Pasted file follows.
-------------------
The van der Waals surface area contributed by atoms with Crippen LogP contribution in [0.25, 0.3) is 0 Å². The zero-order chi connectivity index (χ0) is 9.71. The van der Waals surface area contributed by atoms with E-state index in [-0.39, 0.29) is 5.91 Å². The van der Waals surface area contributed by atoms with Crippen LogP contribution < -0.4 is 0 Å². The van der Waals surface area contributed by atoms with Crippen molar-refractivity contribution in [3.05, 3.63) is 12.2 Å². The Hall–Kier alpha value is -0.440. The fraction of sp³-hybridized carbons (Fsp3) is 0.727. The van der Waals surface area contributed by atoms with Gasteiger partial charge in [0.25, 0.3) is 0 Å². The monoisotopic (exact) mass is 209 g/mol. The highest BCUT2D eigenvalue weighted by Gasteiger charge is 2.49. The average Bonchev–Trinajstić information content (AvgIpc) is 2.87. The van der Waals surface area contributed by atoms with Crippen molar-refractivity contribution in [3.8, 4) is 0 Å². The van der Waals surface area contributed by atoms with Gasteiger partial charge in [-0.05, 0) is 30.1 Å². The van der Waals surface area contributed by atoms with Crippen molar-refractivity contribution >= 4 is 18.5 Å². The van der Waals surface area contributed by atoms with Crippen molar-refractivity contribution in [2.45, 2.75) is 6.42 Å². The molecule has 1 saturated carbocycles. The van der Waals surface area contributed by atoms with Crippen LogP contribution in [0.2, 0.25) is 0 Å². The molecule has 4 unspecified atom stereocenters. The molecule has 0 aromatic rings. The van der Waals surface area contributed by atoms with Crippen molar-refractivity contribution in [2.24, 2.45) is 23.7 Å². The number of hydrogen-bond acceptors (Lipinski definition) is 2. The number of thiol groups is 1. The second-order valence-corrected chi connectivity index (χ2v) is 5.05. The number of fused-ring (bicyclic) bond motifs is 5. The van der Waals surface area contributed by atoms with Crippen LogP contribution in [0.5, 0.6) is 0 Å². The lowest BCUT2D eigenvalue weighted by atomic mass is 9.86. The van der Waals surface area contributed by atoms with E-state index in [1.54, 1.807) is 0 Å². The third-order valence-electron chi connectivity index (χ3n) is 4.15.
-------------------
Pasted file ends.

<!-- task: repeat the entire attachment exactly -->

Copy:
The van der Waals surface area contributed by atoms with Crippen LogP contribution in [0.25, 0.3) is 0 Å². The zero-order chi connectivity index (χ0) is 9.71. The van der Waals surface area contributed by atoms with E-state index in [-0.39, 0.29) is 5.91 Å². The van der Waals surface area contributed by atoms with Crippen LogP contribution < -0.4 is 0 Å². The van der Waals surface area contributed by atoms with Crippen molar-refractivity contribution in [3.05, 3.63) is 12.2 Å². The Hall–Kier alpha value is -0.440. The fraction of sp³-hybridized carbons (Fsp3) is 0.727. The van der Waals surface area contributed by atoms with Gasteiger partial charge in [0.25, 0.3) is 0 Å². The monoisotopic (exact) mass is 209 g/mol. The highest BCUT2D eigenvalue weighted by Gasteiger charge is 2.49. The average Bonchev–Trinajstić information content (AvgIpc) is 2.87. The van der Waals surface area contributed by atoms with Crippen molar-refractivity contribution in [3.8, 4) is 0 Å². The van der Waals surface area contributed by atoms with Gasteiger partial charge in [-0.05, 0) is 30.1 Å². The van der Waals surface area contributed by atoms with Crippen molar-refractivity contribution >= 4 is 18.5 Å². The van der Waals surface area contributed by atoms with Crippen molar-refractivity contribution in [2.45, 2.75) is 6.42 Å². The molecule has 1 saturated carbocycles. The van der Waals surface area contributed by atoms with Crippen LogP contribution in [0.2, 0.25) is 0 Å². The molecule has 4 unspecified atom stereocenters. The molecule has 0 aromatic rings. The van der Waals surface area contributed by atoms with Crippen molar-refractivity contribution in [2.24, 2.45) is 23.7 Å². The number of hydrogen-bond acceptors (Lipinski definition) is 2. The number of thiol groups is 1. The second-order valence-corrected chi connectivity index (χ2v) is 5.05. The number of fused-ring (bicyclic) bond motifs is 5. The van der Waals surface area contributed by atoms with Crippen LogP contribution in [0.5, 0.6) is 0 Å². The lowest BCUT2D eigenvalue weighted by atomic mass is 9.86. The van der Waals surface area contributed by atoms with E-state index in [1.54, 1.807) is 0 Å². The third-order valence-electron chi connectivity index (χ3n) is 4.15.